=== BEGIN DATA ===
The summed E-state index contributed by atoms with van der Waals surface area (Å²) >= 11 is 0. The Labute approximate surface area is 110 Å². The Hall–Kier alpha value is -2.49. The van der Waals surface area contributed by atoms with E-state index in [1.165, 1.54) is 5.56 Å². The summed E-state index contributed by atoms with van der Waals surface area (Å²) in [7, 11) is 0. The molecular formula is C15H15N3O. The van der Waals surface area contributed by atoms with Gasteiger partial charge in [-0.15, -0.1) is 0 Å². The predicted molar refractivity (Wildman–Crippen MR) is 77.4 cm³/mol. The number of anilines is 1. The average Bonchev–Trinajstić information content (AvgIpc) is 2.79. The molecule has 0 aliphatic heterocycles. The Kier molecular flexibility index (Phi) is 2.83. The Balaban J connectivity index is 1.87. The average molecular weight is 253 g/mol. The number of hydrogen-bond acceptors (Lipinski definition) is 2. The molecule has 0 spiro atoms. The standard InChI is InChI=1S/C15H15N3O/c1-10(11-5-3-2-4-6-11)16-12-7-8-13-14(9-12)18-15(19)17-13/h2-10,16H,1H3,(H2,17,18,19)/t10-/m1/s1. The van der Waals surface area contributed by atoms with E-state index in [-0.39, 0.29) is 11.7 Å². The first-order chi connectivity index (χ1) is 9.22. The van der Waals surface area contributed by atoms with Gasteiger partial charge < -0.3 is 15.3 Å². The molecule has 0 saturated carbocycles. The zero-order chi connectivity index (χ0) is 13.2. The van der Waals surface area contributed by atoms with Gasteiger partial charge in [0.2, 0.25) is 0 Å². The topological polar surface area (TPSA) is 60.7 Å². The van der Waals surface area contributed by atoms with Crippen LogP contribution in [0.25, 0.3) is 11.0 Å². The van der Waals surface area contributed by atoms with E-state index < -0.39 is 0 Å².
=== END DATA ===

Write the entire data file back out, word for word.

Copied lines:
The summed E-state index contributed by atoms with van der Waals surface area (Å²) >= 11 is 0. The Labute approximate surface area is 110 Å². The Hall–Kier alpha value is -2.49. The van der Waals surface area contributed by atoms with E-state index in [1.165, 1.54) is 5.56 Å². The summed E-state index contributed by atoms with van der Waals surface area (Å²) in [7, 11) is 0. The molecular formula is C15H15N3O. The van der Waals surface area contributed by atoms with Gasteiger partial charge in [-0.15, -0.1) is 0 Å². The predicted molar refractivity (Wildman–Crippen MR) is 77.4 cm³/mol. The number of anilines is 1. The average Bonchev–Trinajstić information content (AvgIpc) is 2.79. The molecule has 0 aliphatic heterocycles. The Kier molecular flexibility index (Phi) is 2.83. The Balaban J connectivity index is 1.87. The average molecular weight is 253 g/mol. The number of hydrogen-bond acceptors (Lipinski definition) is 2. The molecule has 0 spiro atoms. The standard InChI is InChI=1S/C15H15N3O/c1-10(11-5-3-2-4-6-11)16-12-7-8-13-14(9-12)18-15(19)17-13/h2-10,16H,1H3,(H2,17,18,19)/t10-/m1/s1. The van der Waals surface area contributed by atoms with E-state index in [-0.39, 0.29) is 11.7 Å². The first-order chi connectivity index (χ1) is 9.22. The van der Waals surface area contributed by atoms with Gasteiger partial charge < -0.3 is 15.3 Å². The molecule has 0 saturated carbocycles. The zero-order chi connectivity index (χ0) is 13.2. The van der Waals surface area contributed by atoms with Gasteiger partial charge in [0.2, 0.25) is 0 Å². The topological polar surface area (TPSA) is 60.7 Å². The van der Waals surface area contributed by atoms with Crippen LogP contribution in [0.25, 0.3) is 11.0 Å². The van der Waals surface area contributed by atoms with E-state index < -0.39 is 0 Å².